History isn’t history to the people who are living it — it’s their present, their world and their lives. This is a thought E. Catherine Tobler kept in mind when writing her novel, Rings of Anubis. Here she is to explain what it means for you, the reader.
E. CATHERINE TOBLER:
My interest in all things historical started in elementary school when I discovered a National Geographic book called Secrets From the Past. The book explored tombs of the world, lost cities, and discussed how we could determine what people of the past were like by exploring the things that remained. It wasn’t until high school I heard about the marble Thomas Bruce, the 7th Earl of Elgin, removed from the Parthenon in Greece. Many viewed Elgin as no better than a vandal and a thief–even Lord Byron took a position on the matter, the debate concerning the marbles long and fierce. The British Parliament purchased the marbles in 1816 and to this day, they remain in the British Museum.
I wondered, how could people do that? Had archaeologists carried such historical things away, knowingly or not? Surely they had. I knew I couldn’t write about Egypt of 1889 without keeping such events in mind. Within the time frame of Rings of Anubis, Egypt was occupied by the British and many treasures were accidentally and carelessly lost in the haste to discover what lay beneath the dirt. I wanted my heroine, Eleanor Folley, constantly mindful she was exploring a world inhabited by people who had been as real as she was. To make it as personal as possible for her, I placed her in both worlds: an Egyptian-Irish archaeologist, trained by her parents, both archaeologists before her.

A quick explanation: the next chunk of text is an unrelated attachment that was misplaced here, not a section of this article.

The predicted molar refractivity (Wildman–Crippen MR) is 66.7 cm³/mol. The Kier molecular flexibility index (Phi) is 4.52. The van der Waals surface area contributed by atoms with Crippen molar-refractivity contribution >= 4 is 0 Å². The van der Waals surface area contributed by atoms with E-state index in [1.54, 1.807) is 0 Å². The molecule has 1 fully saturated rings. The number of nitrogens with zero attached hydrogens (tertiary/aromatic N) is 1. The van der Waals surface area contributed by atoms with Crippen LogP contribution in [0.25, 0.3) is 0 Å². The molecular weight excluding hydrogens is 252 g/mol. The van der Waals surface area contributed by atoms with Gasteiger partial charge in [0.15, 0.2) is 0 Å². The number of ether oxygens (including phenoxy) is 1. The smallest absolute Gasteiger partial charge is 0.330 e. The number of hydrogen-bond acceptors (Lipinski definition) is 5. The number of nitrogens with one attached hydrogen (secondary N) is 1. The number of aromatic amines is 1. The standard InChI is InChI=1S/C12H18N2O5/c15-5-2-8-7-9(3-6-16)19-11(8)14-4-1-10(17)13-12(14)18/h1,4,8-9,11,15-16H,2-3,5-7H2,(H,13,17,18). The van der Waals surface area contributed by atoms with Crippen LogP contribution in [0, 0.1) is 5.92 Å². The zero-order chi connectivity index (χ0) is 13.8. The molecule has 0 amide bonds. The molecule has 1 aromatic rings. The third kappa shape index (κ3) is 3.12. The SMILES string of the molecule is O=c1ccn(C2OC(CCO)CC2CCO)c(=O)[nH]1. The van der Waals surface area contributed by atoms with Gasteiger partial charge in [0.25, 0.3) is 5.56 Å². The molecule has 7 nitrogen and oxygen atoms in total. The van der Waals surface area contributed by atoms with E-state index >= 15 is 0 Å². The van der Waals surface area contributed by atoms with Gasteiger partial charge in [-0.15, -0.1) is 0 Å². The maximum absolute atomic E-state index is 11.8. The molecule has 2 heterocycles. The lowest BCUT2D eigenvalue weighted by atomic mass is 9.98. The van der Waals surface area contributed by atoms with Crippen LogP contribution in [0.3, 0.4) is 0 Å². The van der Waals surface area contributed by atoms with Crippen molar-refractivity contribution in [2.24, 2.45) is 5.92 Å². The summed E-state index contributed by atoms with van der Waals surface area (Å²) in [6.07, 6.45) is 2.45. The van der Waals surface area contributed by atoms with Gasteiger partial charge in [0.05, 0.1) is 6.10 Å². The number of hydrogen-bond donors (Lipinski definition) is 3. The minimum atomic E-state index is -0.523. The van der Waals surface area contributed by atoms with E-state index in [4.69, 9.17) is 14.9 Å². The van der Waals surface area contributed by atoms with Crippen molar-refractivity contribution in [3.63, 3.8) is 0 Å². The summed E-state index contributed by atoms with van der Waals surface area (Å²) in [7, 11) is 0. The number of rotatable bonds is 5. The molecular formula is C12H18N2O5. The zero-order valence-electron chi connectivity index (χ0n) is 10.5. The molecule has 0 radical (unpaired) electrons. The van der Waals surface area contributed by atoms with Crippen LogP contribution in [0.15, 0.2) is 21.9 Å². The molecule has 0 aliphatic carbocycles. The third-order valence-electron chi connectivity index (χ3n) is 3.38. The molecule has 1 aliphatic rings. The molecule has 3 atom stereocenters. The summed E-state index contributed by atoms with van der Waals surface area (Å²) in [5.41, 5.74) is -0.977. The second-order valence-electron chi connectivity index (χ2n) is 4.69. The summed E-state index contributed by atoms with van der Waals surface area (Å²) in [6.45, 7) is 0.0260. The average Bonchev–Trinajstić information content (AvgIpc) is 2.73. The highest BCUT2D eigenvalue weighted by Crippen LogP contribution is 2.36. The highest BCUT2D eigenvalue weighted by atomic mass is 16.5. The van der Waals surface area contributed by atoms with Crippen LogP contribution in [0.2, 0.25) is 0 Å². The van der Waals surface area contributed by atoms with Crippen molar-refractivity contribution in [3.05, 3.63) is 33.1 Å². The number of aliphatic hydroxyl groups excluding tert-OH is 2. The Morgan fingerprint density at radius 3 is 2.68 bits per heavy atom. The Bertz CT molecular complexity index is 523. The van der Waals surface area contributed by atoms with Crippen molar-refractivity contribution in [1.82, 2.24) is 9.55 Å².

Eleanor Folley wasn’t in the business of archaeology for the wealth or fame that came with it; while those who didn’t know her might consider her no better than a vandal and a tomb raider, she never profited from her discoveries. Eleanor Folley was always in search of something else–something more personal than gold or fame.
What would be like to face each tomb with the possibility of something personal beneath the stones? What it would be like to excavate a site and hold your breath as dirt parted to reveal bones that might belong to someone you loved? I wondered how a person might continue such a search in the face of never finding what they sought, how they might struggle if even their own family asked them to stop searching. How do you stop looking for part of yourself and what might you do if you encountered someone else on a similar quest?
The history buried beneath our modern lives isn’t only history. Living, breathing people called the fragmented walls we unearth home before we called them relics. The bones we carefully brush clean are someone who had a name, an occupation; someone who was loved or despised. Mummies aren’t just linen-wrapped bones–they were people who created and dreamed and dared just as we do. What we take from the dirt isn’t simply random debris to be swept away in the quest for wealth and recognition. I wanted to explore the idea that someone buried within the Egyptian desert could be greatly loved by someone still living, someone who, in the end, had no idea what she was about to unearth.